The State Of The American Economy

Townhall posted an article today about some of the economic indicators that show that the American economy is rapidly recovering from the self-inflicted recession.

The article reports:

Breaking news: The US economy is roaring! Over the last few months, we have witnessed the sharpest economic snapback in US history. While many are still out of work, the future looks increasingly promising for those seeking employment. One would think that we were still mired in the deepest throes of April’s COVID-19 crisis if you take heed of the media’s narrative in recent weeks. It is clear the Democrats and Joe Biden are making the pandemic their closing argument for the 2020 election. But why? The economy is a losing argument for the Left.

The article cites some of the economic indicators that signal a strong recovery:

The commodity market is a clear window into the cost of goods and the level of demand that exists. As the Coronavirus shut down economies all over the world, global goods demand collapsed. Most notably was the oil market, as energy fuels the economy as a whole. Supply was steady, but a massive collapse in activity that forms demand left producers with a supply glut. The supply/demand gap was so large that oil futures (commodities trade primarily in the futures market) actually went negative, a historic event.

Just 7 months later the market has not only stabilized, but also has rebounded significantly. Oil, itself, is up over 100% from levels seen this Spring. This is a sound indicator of the resumption of robust economic activity. We are now escaping from economic contraction and are closing in on expansion. As consumers travel more and demand comes back for finished goods, the oil market will continue to flourish. This is one of many reasons why the Third Quarter GDP measure, to be released at the end of October only days before the election, will show the most significant rise in US history. The commodities market isn’t limited to oil. There are other very useful economic gauges within the basic goods market.

One of the most important, in terms of assessing global activity, is copper. Copper is a basic material used throughout manufacturing. The copper market collapsed this Spring along with all other raw goods during the crisis. At its low, copper was trading down roughly 35%. As activity has roared back to life, copper has been on an absolute tear. As of this writing, copper is up over 50% above its COVID lows, and is, in fact, higher than the market was trading pre-COVID. That’s a very promising signal emanating from the commodity market.

Please follow the link above to read the entire article. There is a large body of indicators showing that the economy is on the path to full recovery. The majority of states still closed down are blue states, and the leaders of those states will have to answer to the voters. Meanwhile, the economic policies of the Trump administration are working their magic.

This Is Not A Surprise

Yesterday The New York Times posted an article about recent events in Venezuela.

The article reports:

For the first time in a century, there are no rigs searching for oil in Venezuela.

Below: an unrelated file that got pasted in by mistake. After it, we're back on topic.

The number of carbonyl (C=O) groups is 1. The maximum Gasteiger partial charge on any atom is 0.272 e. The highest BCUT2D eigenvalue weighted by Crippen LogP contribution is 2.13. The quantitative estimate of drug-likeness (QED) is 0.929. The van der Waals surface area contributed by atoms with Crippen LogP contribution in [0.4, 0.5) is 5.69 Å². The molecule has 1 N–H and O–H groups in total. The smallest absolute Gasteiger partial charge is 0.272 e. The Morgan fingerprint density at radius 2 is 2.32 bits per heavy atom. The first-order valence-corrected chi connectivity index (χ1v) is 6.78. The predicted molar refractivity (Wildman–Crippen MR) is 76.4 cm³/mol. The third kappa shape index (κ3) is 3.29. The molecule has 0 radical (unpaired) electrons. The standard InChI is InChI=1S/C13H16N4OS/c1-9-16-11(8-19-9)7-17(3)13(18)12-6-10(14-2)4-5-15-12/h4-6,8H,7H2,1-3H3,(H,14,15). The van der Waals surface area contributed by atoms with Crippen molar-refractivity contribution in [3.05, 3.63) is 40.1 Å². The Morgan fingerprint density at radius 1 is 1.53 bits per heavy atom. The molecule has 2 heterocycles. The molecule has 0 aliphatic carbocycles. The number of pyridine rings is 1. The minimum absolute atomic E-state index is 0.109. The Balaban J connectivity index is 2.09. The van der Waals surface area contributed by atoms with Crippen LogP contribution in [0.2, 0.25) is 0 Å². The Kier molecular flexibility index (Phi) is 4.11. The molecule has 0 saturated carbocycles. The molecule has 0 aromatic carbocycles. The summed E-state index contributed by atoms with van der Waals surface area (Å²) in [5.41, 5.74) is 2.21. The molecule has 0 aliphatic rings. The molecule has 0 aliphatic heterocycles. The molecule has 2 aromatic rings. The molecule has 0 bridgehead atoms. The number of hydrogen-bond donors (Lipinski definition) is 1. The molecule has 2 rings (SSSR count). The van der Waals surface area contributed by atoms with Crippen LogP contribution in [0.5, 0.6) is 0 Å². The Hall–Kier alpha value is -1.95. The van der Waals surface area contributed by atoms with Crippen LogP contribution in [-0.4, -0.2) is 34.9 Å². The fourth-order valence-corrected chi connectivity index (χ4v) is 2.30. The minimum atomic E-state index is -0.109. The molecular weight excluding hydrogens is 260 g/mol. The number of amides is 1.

Wells that once tapped the world’s largest crude reserves are abandoned or left to flare toxic gases that cast an orange glow over depressed oil towns.

Refineries that once processed oil for export are rusting hulks, leaking crude that blackens shorelines and coats the water in an oily sheen.

Fuel shortages have brought the country to a standstill. At gas stations, lines go on for miles.

Venezuela’s colossal oil sector, which shaped the country and the international energy market for a century, has come to a near halt, with production reduced to a trickle by years of gross mismanagement and American sanctions. The collapse is leaving behind a destroyed economy and a devastated environment, and, many analysts say, bringing to an end the era of Venezuela as an energy powerhouse.

First of all, American sanctions are a very small part of the problem. When the government began taking over industries, it did not know how to run them successfully and there was no real incentive for innovation and progress. Innovation and progress are much more commonly associated with the free market than socialism. This was entirely predictable.

In November 2013, I posted an article reporting the following:

On Friday the Associated Press reported that PDVSA, the government-owned oil producer in Venezuela, seized control of two oil rigs owned by a unit of Houston-based Superior Energy Services. The company had shut down the rigs because the Venezuela oil monopoly was behind on payments.

Nicolas Maduro, the successor to Hugo Chavez, has not taken over any industries during the six months he has been President of Venezuela. This is the first move he has made in that direction. When Hugo Chavez began taking over industries, one news analyst observed that it would be difficult for him to keep those industries running at their profit levels without the knowledge of the companies that owned them. The seizure of these two rigs, which are repair rigs, is an illustration of that point.

Before socialism, Venezuela was one of the richest nations in South America. They had a booming economy. Now people are starving. The is the fruit of socialism. People are designed to work for a reward. When there is no reward for extra work, there is no extra work done. The Pilgrims attempted a communal system of farming when they originally settled Plymouth. They abandoned the idea and gave each family their own plot of land to farm after they nearly starved to death. America tried socialism already. It didn’t work. Now we have a candidate who embraces socialistic policies running for President. If Joe Biden is elected, America will eventually go the way of Venezuela.